October baby steps challenge: use less water

Way back in April, I wrote this post about how during my Buy Nothing New year I wanted to become a better role model for green living. So I made a list of things I wanted to accomplish during the year, and embarked upon a new one each month, using the baby steps method. The idea is that it’s easiest to change one behavior at a time, by focusing on it, getting advice and information, and giving yourself plenty of time to make it a lasting habit.

So far, I’ve made an effort to stop catalogs and junk mail, started air drying the laundry, started a compost bin, and switched to natural cleansers. That last one is still in progress, but will be complete by the end of the month.

This month, I’m going to tackle the goal of using less water. I went to the DWP website and found this list of “The Top 5 Actions to Save Water Now.” I should add that we live in Los Angeles and we’re in a drought, so we’re already pretty aware about conserving water.

I’m happy that we’re already doing or have done the “Top 5 Actions:”

1. Stop those leaks! My husband is super handy and does this on a regular basis.
2. Replace your old toilet, the largest water user inside your home. Again, my husband is in the process of doing this. The toilet has been researched and ordered and is on its way to being installed. He bought the ultra-low-flush, and we’ll receive a rebate from the DWP.
3. Replace your clothes washer, the second largest water user in your home. Kudos to my husband, who took this step last spring.
4. Plant the right plants with proper landscape design and irrigation. Over the past two years, I tackled the project of landscaping our front yard after my husband installed a drainage system. I used all native grasses and ground cover and succulents. It looks great and uses much less water. During the winter months, as long as it rains at least once every ten days, I don’t need to water at all.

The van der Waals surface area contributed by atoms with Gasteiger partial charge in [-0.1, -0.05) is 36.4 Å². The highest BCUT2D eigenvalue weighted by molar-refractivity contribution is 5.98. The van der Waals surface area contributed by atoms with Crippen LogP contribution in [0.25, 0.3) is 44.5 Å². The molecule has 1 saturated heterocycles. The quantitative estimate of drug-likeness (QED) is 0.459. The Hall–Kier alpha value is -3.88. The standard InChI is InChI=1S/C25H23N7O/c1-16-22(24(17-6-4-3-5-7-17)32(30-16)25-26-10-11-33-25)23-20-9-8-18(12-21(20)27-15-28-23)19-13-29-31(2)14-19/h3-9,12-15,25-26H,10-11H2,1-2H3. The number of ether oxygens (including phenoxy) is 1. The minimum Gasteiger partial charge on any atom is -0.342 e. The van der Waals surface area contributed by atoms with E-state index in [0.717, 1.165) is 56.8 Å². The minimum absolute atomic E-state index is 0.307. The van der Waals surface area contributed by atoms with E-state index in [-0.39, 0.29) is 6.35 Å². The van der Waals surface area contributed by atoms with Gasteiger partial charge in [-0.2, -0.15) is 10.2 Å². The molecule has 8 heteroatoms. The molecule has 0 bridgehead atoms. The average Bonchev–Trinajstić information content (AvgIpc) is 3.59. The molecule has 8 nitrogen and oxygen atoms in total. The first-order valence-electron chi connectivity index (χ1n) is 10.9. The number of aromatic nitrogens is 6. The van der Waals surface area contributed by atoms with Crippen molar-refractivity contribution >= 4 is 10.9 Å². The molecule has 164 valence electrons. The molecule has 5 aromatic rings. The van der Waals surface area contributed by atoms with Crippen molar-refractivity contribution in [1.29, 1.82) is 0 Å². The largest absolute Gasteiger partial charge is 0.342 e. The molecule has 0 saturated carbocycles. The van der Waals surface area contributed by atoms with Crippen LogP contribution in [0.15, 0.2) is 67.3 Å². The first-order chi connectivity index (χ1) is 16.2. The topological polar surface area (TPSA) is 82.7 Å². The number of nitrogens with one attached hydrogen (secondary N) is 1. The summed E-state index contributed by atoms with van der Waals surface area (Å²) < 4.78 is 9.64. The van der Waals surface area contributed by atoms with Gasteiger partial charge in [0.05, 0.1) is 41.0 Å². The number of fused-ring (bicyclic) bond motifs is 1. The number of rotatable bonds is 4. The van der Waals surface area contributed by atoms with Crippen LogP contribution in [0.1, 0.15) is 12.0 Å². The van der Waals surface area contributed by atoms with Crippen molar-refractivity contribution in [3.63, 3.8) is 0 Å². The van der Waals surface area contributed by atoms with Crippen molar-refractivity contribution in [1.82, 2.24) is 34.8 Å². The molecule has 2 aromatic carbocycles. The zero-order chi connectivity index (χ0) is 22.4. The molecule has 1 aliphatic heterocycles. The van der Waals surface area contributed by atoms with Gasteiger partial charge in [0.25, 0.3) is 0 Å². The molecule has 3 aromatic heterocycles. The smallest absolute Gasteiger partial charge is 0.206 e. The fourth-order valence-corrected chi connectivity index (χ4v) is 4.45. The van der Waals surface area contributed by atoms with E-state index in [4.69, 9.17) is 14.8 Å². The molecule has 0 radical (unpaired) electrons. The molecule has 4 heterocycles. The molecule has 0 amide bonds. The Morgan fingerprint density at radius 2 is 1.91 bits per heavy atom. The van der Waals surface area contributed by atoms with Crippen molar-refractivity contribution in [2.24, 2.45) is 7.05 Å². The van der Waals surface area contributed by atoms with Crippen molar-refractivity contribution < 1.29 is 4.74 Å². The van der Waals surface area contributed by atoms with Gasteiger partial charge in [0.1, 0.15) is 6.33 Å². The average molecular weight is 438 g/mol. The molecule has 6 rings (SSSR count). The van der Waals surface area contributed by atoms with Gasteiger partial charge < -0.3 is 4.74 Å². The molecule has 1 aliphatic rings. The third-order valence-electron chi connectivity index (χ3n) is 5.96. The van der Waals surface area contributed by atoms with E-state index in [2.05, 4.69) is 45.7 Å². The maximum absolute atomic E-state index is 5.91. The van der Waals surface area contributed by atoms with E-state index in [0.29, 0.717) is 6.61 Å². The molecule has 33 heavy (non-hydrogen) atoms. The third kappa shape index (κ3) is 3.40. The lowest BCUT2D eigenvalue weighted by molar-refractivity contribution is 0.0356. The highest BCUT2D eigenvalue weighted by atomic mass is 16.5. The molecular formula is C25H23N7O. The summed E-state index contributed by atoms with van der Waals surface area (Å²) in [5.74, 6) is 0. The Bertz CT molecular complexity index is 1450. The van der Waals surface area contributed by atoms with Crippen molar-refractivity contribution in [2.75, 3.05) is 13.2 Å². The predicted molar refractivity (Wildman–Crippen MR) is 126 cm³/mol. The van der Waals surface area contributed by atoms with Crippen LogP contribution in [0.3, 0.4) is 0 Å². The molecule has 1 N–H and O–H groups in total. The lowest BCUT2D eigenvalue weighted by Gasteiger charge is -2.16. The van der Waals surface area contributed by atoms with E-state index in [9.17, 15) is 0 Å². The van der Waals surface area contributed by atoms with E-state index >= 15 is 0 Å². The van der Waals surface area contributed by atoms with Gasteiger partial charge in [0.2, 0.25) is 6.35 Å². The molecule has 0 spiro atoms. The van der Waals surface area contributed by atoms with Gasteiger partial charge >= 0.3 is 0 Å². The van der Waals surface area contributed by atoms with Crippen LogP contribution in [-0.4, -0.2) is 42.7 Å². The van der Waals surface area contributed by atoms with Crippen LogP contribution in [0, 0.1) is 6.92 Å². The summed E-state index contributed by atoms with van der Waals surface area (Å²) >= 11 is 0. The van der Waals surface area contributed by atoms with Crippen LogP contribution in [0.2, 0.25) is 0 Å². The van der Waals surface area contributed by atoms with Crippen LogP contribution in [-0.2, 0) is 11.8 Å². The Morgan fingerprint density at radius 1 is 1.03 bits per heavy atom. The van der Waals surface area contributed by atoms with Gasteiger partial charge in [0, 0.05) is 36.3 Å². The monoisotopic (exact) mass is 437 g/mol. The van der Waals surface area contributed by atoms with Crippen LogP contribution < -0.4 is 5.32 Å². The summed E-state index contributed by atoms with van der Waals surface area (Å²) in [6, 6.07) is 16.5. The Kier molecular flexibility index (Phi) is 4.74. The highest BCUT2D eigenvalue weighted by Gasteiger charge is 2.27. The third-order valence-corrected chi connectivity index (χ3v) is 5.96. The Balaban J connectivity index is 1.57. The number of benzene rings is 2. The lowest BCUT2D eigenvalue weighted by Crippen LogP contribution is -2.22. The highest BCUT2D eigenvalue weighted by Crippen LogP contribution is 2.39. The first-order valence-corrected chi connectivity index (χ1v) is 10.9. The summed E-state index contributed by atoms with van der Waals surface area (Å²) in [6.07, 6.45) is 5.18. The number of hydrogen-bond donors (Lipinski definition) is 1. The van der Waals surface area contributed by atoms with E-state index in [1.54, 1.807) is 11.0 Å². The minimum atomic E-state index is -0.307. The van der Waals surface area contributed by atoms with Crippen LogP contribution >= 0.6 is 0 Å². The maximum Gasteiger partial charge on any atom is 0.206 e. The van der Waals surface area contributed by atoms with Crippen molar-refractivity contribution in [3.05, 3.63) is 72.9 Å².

5. Water only what your plants need. Again, I water plants the most when they’re first put in the ground, but after that only as much as they need.

I next looked over this 16-item list called “More Water Conservation Tips for your Home.” Happily, we already practice 13 of these habits, including using the dishwasher and clothes washer for full loads only, watering plants less often and changing the schedule seasonally, and not leaving the hose running while washing the car (I go to a car wash, my husband washes his car only once every several months). You can check the list to see how you’re doing with water conservation.

I did identify 3 things we’ll work on this month in order to use less water:

1. Turn off water while brushing your teeth.
2. Turn off water while you’re shaving. Fill sink just a little and rinse razor as you go. (I’ll have to speak to my husband about that one).
3. Rinse vegetables in sinkful of clean water rather than letting the water run.

Even though taking a shorter shower isn’t on either of these lists, it’s the next most obvious thing, so I’m going to make an effort to shorten them a bit, and make them a little less scalding. This is a sacrifice for me, because I love showers and baths, and the shower is where I come up with some of my best ideas. So my shower space-outs aren’t entirely a waste, productivity-wise. But they’re not cool, water-wise.

How about you? Tell me about your water-saving efforts. And let me know if you want to join in the baby steps challenge. Please share all your tips, advice, and questions in the Comments section.


  1. hiptobeme says

    This is fantastic. Wow, replacing your washer and toilet is very admirable! Here in the Okanagan we are always watching the water level as well and I am concious of turning off taps when brushing, not leaving hoses run needlessly, not just flushing because you threw a kleenex in.. etc. I am teaching my son to be concious as well, so much that he often reminds me to turn off the tap when it is not needed. Are baths more efficient than showers, I wonder? I will look into this a bit more. This is a baby step that makes a huge difference to our most precious of resources.

  2. WilliamB says

    If every single urban Californian stopped using water entirely, that would save less than 20% of total state water usage. (My data come from a 1990 survey but my subsequent research leads me to believe it hasn't changed significantly. More recent data welcomed with open arms.)